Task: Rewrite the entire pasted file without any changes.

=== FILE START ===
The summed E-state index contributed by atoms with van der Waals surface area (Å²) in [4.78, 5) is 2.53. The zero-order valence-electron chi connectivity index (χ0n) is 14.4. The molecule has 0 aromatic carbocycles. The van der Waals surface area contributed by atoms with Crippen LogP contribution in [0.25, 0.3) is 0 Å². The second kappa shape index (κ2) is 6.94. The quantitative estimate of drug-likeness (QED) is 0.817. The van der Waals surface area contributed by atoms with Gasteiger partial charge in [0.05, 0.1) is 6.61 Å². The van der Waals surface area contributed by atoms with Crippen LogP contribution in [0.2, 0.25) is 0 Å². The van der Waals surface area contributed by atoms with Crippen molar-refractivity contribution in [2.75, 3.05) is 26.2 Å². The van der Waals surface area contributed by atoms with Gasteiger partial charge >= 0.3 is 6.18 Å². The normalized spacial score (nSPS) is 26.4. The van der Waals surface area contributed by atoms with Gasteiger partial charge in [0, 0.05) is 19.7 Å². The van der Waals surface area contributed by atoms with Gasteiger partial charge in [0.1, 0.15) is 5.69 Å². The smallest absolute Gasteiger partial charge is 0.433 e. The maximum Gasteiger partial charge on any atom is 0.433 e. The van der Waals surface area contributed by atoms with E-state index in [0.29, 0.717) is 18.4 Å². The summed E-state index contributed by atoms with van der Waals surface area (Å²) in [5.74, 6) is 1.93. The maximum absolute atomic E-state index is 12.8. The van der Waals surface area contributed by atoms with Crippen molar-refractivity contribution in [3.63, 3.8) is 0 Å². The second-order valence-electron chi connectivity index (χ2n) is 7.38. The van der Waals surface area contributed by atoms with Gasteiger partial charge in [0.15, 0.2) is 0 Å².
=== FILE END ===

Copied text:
The summed E-state index contributed by atoms with van der Waals surface area (Å²) in [4.78, 5) is 2.53. The zero-order valence-electron chi connectivity index (χ0n) is 14.4. The molecule has 0 aromatic carbocycles. The van der Waals surface area contributed by atoms with Crippen LogP contribution in [0.25, 0.3) is 0 Å². The second kappa shape index (κ2) is 6.94. The quantitative estimate of drug-likeness (QED) is 0.817. The van der Waals surface area contributed by atoms with Gasteiger partial charge in [0.05, 0.1) is 6.61 Å². The van der Waals surface area contributed by atoms with Crippen LogP contribution in [0.2, 0.25) is 0 Å². The van der Waals surface area contributed by atoms with Crippen molar-refractivity contribution in [2.75, 3.05) is 26.2 Å². The van der Waals surface area contributed by atoms with Gasteiger partial charge >= 0.3 is 6.18 Å². The normalized spacial score (nSPS) is 26.4. The van der Waals surface area contributed by atoms with Gasteiger partial charge in [0, 0.05) is 19.7 Å². The van der Waals surface area contributed by atoms with Gasteiger partial charge in [0.1, 0.15) is 5.69 Å². The smallest absolute Gasteiger partial charge is 0.433 e. The maximum Gasteiger partial charge on any atom is 0.433 e. The van der Waals surface area contributed by atoms with E-state index in [0.29, 0.717) is 18.4 Å². The summed E-state index contributed by atoms with van der Waals surface area (Å²) in [5.74, 6) is 1.93. The maximum absolute atomic E-state index is 12.8. The van der Waals surface area contributed by atoms with Crippen molar-refractivity contribution in [3.63, 3.8) is 0 Å². The second-order valence-electron chi connectivity index (χ2n) is 7.38. The van der Waals surface area contributed by atoms with Gasteiger partial charge in [0.15, 0.2) is 0 Å².